Most hated of all the rules was the rule of silence. From 1934 until 1937 no inmate was permitted to speak at all unless absolutely necessary. Saying more than ‘Please pass the salt’ during meals earned solitary confinement. If you spoke in a workshop except to ask for tools or to use the bathroom you risked solitary. The silence was yet another aspect of a routine expressly designed to be as dull, isolating and monotonous as humanly possible. The only times an inmate could talk were during visits, medical appointments or in the exercise yard. Anywhere else idle chat was strictly forbidden and sternly punished.
Other security precautions made Alcatraz the most secure prison on Earth. Hidden microphones were sprinkled all over the prison. Metal detectors (known to inmates as ‘Snitch Boxes’) were positioned so no inmate could walk through less than eight detectors a day, no matter what they were doing or where they were going.
The nerve centre of the prison was the Armory, run by the Armoror in a system specially designed by the prison’s first Warden, James Johnston. The Armoror controlled every electrically-operated door on the island and could lock them all with the flick of a switch. Nobody could enter or leave the main cellblock without his approval. If trouble started the Armoror could simply lock himself in his post, lock down the entire prison, summon emergency support by radio and issue weapons to as many officers as needed them. His arsenal ranged from pistols and revolvers to tear gas launchers, rifles, shotguns and tommy guns.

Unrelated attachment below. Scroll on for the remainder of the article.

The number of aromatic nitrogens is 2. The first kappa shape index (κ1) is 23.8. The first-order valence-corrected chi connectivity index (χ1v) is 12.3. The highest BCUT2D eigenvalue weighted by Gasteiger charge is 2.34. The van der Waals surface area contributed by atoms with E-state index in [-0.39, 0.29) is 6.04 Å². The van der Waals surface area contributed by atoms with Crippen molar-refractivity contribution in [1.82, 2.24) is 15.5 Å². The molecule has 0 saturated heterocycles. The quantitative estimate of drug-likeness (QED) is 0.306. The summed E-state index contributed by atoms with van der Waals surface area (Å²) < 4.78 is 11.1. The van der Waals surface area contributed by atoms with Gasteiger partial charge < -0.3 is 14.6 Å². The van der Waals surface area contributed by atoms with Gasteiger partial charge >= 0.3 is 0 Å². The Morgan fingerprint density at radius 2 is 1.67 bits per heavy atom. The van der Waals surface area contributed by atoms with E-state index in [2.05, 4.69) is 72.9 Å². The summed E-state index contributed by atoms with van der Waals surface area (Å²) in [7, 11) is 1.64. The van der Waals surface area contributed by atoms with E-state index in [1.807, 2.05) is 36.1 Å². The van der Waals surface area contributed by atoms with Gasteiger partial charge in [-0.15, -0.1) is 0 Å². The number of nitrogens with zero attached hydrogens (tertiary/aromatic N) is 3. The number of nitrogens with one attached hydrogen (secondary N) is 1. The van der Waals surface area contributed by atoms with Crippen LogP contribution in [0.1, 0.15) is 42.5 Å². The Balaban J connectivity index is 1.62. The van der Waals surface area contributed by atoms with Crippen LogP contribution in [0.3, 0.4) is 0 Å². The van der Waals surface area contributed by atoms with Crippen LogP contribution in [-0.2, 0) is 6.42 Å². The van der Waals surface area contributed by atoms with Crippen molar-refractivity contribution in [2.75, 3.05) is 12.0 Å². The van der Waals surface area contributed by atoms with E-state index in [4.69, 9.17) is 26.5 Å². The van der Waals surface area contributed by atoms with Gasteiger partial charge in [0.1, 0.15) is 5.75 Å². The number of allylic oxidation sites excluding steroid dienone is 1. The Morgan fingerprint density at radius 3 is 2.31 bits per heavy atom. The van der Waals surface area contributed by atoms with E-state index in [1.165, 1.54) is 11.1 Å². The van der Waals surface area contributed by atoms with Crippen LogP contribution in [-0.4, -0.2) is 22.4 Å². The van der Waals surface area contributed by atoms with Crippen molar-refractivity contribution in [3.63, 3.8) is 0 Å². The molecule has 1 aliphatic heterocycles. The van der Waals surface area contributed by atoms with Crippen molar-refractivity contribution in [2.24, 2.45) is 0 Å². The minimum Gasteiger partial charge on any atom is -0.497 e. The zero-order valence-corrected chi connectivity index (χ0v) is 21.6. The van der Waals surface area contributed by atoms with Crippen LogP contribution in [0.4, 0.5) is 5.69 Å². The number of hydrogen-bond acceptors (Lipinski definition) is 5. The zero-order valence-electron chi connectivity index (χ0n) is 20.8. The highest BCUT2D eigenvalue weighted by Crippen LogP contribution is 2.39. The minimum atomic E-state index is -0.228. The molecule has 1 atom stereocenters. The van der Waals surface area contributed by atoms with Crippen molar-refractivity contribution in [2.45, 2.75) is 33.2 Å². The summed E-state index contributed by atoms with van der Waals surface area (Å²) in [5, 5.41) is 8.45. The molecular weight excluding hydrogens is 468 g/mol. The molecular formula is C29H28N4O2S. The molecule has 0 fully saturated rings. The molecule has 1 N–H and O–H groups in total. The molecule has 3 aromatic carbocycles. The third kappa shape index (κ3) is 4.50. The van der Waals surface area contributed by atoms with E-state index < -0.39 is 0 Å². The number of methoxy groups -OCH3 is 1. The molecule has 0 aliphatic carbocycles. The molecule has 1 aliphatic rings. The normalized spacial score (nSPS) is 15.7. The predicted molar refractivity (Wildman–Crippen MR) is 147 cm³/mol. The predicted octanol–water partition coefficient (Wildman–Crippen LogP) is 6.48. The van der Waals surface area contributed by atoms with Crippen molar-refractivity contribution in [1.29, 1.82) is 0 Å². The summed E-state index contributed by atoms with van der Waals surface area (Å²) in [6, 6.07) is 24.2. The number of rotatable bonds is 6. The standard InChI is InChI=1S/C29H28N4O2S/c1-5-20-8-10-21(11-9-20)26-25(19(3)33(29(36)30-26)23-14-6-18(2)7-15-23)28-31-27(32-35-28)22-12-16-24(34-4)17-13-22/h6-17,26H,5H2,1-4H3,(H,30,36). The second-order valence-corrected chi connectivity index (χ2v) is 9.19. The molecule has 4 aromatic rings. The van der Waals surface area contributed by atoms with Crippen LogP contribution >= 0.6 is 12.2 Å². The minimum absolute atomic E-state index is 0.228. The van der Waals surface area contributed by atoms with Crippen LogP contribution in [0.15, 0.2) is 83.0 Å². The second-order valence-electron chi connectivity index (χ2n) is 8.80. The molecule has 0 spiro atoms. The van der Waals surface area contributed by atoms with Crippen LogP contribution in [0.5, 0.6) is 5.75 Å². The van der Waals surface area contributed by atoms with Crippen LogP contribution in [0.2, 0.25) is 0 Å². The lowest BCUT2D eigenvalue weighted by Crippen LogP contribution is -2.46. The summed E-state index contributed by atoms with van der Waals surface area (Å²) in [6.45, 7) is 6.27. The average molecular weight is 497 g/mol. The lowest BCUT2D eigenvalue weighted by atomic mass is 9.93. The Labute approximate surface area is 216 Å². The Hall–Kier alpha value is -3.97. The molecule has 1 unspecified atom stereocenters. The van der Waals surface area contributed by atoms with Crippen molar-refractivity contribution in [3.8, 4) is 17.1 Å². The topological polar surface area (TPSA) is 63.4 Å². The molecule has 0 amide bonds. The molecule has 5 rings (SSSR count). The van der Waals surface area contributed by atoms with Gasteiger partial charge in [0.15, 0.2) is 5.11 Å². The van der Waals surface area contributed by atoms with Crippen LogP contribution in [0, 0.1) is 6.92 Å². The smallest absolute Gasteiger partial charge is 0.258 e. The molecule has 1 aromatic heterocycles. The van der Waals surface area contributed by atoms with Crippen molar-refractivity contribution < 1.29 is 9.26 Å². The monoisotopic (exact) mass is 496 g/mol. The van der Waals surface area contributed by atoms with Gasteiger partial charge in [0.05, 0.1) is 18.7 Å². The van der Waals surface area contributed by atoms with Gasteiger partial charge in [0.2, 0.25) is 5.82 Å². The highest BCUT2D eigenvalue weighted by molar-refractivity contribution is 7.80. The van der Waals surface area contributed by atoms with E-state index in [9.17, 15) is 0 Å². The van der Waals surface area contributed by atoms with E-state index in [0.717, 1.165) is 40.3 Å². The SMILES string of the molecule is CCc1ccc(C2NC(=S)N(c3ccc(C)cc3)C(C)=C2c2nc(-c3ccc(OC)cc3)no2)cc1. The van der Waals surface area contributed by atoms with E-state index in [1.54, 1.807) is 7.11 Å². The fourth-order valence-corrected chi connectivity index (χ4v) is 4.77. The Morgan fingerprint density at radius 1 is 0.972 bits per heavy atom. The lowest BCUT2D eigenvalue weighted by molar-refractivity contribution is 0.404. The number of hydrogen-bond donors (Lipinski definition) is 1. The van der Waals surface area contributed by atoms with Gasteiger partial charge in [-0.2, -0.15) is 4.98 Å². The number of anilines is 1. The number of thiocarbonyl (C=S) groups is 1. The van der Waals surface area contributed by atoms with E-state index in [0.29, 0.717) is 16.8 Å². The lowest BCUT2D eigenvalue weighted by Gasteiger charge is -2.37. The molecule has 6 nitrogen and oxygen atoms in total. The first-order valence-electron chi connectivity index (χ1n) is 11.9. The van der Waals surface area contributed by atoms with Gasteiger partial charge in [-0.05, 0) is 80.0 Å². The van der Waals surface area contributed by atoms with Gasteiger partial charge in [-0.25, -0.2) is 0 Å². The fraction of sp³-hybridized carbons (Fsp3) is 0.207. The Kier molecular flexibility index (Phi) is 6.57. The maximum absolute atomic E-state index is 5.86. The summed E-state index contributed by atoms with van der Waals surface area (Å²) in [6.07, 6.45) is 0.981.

Even outside the buildings the security was no more relaxed. Armed guards were sited at gun towers around the island, all linked by a catwalk system. Armed guards could patrol the cellblocks in gun galleries. The galleries were separated from the inmate areas by toolproof steel bars, but officers could still turn a cellblock into a shooting gallery if needed. During the Battle of Alcatraz in May, 1946 they did exactly that. The gun towers covered the island’s roads, boat dock, exercise yard and the surrounding water. Any inmate seen running for the water could be shot on sight. Several were.
The mainland itself was 1.5 miles away from the island. Stories spread by officials about specially-trained marksmen in the gun towers weren’t true. Nor were stories about San Francisco Bay being home to man-eating sharks. But while those tall tales were exactly that, other stories were all too true. Stories about the water being barely above freezing even in summer, of currents too strong to swim against sweeping inmates out through the Golden Gate into the Pacific, about underwater currents dragging would-be escapers to watery graves.
Discipline was harsh, too. Loss of privileges was a standard punishment for minor infractions (there were precious few privileges as it was). More serious breaches meant losing time off for good behaviour as well as your day-to-day privileges. More serious offences earned a visit to the dreaded D Block, home to the solitary confinement cells and the ‘Dark Hole.’ The normal solitary cells were standard open-front cells with inmates losing their standard privileges and eating only bread and water every day. Another little irritation was a ban on tobacco for solitary inmates, annoying if you were used to a pack a day and had no books to read or anything else to pass the time.
The ‘Dark Hole’ consisted of six cells without beds, furniture, bedding, toilet or sink (the toilet consisted of a hole in the concrete floor). They had one tap dispensing only cold water and a solid steel door allowing no light at all. The cell walls were painted black, ensure absolute darkness. The maximum amount of time in the ‘Dark Hole’ was mandated by Federal law as being no more than 19 consecutive days.